FIG. 7B illustrates an integrated chip 712 having a device under test 714. In integrated chip 712, the current source 706 is internal to the device under test (e.g., a current source utilized by the DUT), so that the current source 706 is configured to apply a current to the heating element 710 internally from the device under test 714. Such an internal current source 706 allows for testing to be done without an external test module.

FIG. 7C illustrates an integrated chip 716 having a device under test 718. The device under test 718 comprises a control element comprising an on-chip supply voltage VDD. The on-chip supply voltage VDD is connected to a heating element 710 by way of a switch 708 and is configured to apply a voltage to the heating elements internally from the device under test 718. The applied voltage causes heat to be generated by the heating element 710, as described above.

FIG. 7D illustrates an integrated chip 720 having a device under test 702 and a testing unit 722. The testing unit 722 has a control element comprising a voltage source 724 that is external to the device under test 702. The voltage source 724 is connected to a heating element 710 by way of a switch 708 and is configured to apply a voltage to the heating element 710. In various embodiments, the voltage source 724 may comprise a variable or fixed voltage source. In alternative embodiments, the voltage source 724 may be comprised within the device under test 702 so that the voltage source 724 is configured to apply a voltage to the heating element 710 internally from the device under test 702.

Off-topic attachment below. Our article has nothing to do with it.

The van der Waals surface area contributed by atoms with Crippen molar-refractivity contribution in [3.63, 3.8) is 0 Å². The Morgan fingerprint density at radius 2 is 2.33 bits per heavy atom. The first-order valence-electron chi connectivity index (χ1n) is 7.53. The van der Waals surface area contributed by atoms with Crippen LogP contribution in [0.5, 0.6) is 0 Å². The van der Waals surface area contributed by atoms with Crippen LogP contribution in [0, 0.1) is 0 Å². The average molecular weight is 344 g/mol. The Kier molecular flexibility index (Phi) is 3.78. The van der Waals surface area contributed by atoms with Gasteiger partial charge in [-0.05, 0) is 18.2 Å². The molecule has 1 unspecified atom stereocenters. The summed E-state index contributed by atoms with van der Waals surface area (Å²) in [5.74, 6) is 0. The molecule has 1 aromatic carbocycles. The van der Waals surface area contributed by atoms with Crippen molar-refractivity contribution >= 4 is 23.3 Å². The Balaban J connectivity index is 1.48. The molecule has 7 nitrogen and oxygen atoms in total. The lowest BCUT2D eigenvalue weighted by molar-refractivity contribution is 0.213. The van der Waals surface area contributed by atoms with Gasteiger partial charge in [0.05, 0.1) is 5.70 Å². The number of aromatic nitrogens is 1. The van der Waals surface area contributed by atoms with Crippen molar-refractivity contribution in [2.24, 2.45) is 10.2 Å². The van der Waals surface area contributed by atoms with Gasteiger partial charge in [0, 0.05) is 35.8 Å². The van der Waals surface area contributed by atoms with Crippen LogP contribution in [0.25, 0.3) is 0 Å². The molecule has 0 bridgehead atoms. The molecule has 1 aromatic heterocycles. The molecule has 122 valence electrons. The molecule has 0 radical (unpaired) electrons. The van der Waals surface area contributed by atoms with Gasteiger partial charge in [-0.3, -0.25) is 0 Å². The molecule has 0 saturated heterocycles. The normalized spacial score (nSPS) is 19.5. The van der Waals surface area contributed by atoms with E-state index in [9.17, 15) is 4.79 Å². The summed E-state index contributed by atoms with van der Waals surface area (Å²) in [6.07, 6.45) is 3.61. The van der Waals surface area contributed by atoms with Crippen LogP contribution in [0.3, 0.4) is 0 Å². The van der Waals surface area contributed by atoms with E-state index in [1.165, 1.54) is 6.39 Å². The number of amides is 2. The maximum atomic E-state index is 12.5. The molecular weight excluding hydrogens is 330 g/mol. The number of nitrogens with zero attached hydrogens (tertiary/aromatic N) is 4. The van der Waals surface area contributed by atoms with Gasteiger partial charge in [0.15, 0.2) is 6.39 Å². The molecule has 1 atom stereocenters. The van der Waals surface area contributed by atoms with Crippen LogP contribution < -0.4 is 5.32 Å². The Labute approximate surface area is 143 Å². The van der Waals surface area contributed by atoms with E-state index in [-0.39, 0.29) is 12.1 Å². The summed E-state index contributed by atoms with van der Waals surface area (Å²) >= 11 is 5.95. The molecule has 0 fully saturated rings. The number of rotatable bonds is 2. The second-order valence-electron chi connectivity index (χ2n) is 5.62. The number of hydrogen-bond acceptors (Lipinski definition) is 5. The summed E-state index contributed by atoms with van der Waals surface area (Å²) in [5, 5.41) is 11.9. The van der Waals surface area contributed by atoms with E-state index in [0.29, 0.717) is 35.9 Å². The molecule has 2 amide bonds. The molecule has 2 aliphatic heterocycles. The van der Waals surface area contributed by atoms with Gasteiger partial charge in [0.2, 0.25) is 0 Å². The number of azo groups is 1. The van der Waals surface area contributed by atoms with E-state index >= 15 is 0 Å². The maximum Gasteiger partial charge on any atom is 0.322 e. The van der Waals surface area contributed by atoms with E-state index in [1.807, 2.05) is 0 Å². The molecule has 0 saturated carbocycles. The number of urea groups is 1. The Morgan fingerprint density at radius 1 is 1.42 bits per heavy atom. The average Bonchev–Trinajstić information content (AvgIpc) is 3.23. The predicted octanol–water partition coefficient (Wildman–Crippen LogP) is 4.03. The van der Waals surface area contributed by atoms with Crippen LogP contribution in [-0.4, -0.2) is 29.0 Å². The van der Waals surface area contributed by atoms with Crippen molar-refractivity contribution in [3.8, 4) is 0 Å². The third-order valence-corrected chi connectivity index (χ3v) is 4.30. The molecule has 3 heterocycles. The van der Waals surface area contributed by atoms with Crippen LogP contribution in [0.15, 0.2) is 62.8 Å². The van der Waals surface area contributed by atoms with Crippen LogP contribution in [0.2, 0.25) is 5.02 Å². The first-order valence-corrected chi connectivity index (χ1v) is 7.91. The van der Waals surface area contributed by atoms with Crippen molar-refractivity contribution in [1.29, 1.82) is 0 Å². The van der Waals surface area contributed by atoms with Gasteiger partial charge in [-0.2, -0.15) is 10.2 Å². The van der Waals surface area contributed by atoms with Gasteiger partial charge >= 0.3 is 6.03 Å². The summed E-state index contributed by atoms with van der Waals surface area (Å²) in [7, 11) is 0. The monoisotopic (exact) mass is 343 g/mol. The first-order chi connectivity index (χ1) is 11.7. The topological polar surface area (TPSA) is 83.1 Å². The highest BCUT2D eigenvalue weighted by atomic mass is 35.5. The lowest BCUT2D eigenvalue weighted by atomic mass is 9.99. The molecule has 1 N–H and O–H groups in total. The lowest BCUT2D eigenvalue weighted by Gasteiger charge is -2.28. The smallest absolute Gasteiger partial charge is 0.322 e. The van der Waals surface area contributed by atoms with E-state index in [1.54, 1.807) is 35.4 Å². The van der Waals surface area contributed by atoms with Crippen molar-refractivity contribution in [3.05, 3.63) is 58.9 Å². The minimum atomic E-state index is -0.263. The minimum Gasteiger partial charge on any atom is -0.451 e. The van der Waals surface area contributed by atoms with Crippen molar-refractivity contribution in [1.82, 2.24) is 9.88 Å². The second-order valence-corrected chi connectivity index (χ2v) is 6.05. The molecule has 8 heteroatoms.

FIG. 8 is a flow diagram of some embodiments of a method 800 for determining temperature coefficients for a reference circuit using on-chip, heating elements.

While the disclosed method 800 is illustrated and described below as a series of acts or events, it will be appreciated that the illustrated ordering of such acts or events are not to be interpreted in a limiting sense. For example, some acts may occur in different orders and/or concurrently with other acts or events apart from those illustrated and/or described herein. In addition, not all illustrated acts may be required to implement one or more aspects or embodiments of the description herein. Further, one or more of the acts depicted herein may be carried out in one or more separate acts and/or phases.

At 802 an integrated chip comprising a reference circuit is provided. The reference circuit is configured to generate a reference voltage having a value that depends upon a temperature of the reference circuit. In some embodiments, the reference circuit may comprise a bandgap reference circuit.

In some embodiments, a reference voltage produced by the reference circuit is measured, at 804. In such an embodiment, the reference voltage corresponds to a reference voltage produced by the reference circuit at room temperature or at a tester environment temperature (i.e., a reference voltage measured before heating elements raise the temperature of the reference circuit).